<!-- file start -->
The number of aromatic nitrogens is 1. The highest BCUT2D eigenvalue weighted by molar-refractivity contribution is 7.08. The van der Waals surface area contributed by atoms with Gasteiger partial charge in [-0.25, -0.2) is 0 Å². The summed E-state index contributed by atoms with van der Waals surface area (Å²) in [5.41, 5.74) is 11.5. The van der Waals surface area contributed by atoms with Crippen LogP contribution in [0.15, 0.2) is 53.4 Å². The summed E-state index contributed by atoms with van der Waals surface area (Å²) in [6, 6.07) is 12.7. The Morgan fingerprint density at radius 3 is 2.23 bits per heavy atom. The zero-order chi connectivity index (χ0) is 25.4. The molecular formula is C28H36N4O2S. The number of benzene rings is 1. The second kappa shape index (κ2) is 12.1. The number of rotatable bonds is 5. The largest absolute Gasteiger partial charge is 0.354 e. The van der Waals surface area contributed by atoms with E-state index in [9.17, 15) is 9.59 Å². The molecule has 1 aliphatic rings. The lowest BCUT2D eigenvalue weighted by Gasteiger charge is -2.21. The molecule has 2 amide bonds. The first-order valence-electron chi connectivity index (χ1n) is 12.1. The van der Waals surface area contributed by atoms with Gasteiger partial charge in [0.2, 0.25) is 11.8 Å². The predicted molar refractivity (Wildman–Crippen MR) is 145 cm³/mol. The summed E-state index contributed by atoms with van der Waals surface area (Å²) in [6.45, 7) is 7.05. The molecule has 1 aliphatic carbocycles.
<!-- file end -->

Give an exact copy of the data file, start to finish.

The number of aromatic nitrogens is 1. The highest BCUT2D eigenvalue weighted by molar-refractivity contribution is 7.08. The van der Waals surface area contributed by atoms with Gasteiger partial charge in [-0.25, -0.2) is 0 Å². The summed E-state index contributed by atoms with van der Waals surface area (Å²) in [5.41, 5.74) is 11.5. The van der Waals surface area contributed by atoms with Crippen LogP contribution in [0.15, 0.2) is 53.4 Å². The summed E-state index contributed by atoms with van der Waals surface area (Å²) in [6, 6.07) is 12.7. The Morgan fingerprint density at radius 3 is 2.23 bits per heavy atom. The zero-order chi connectivity index (χ0) is 25.4. The molecular formula is C28H36N4O2S. The number of benzene rings is 1. The second kappa shape index (κ2) is 12.1. The number of rotatable bonds is 5. The largest absolute Gasteiger partial charge is 0.354 e. The van der Waals surface area contributed by atoms with E-state index in [9.17, 15) is 9.59 Å². The molecule has 1 aliphatic rings. The lowest BCUT2D eigenvalue weighted by Gasteiger charge is -2.21. The molecule has 2 amide bonds. The first-order valence-electron chi connectivity index (χ1n) is 12.1. The van der Waals surface area contributed by atoms with Gasteiger partial charge in [0.2, 0.25) is 11.8 Å². The predicted molar refractivity (Wildman–Crippen MR) is 145 cm³/mol. The summed E-state index contributed by atoms with van der Waals surface area (Å²) in [6.45, 7) is 7.05. The molecule has 1 aliphatic carbocycles.